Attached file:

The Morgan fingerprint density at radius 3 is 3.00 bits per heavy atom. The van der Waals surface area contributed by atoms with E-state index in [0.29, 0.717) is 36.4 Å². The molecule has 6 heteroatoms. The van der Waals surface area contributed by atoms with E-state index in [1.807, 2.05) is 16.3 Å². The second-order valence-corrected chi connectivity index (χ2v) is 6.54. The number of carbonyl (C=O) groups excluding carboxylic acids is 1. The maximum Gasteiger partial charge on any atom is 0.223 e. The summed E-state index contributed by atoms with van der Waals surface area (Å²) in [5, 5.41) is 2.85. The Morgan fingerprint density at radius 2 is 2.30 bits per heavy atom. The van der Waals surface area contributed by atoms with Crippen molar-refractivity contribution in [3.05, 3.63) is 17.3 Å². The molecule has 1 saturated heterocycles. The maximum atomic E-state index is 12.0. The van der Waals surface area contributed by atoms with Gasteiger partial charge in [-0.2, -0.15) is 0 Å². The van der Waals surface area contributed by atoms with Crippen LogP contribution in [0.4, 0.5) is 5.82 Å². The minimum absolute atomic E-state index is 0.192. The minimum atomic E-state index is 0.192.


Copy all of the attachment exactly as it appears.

The Morgan fingerprint density at radius 3 is 3.00 bits per heavy atom. The van der Waals surface area contributed by atoms with E-state index in [0.29, 0.717) is 36.4 Å². The molecule has 6 heteroatoms. The van der Waals surface area contributed by atoms with E-state index in [1.807, 2.05) is 16.3 Å². The second-order valence-corrected chi connectivity index (χ2v) is 6.54. The number of carbonyl (C=O) groups excluding carboxylic acids is 1. The maximum Gasteiger partial charge on any atom is 0.223 e. The summed E-state index contributed by atoms with van der Waals surface area (Å²) in [5, 5.41) is 2.85. The Morgan fingerprint density at radius 2 is 2.30 bits per heavy atom. The van der Waals surface area contributed by atoms with Crippen molar-refractivity contribution in [3.05, 3.63) is 17.3 Å². The molecule has 1 saturated heterocycles. The maximum atomic E-state index is 12.0. The van der Waals surface area contributed by atoms with Gasteiger partial charge in [-0.2, -0.15) is 0 Å². The van der Waals surface area contributed by atoms with Crippen LogP contribution in [0.4, 0.5) is 5.82 Å². The minimum absolute atomic E-state index is 0.192. The minimum atomic E-state index is 0.192.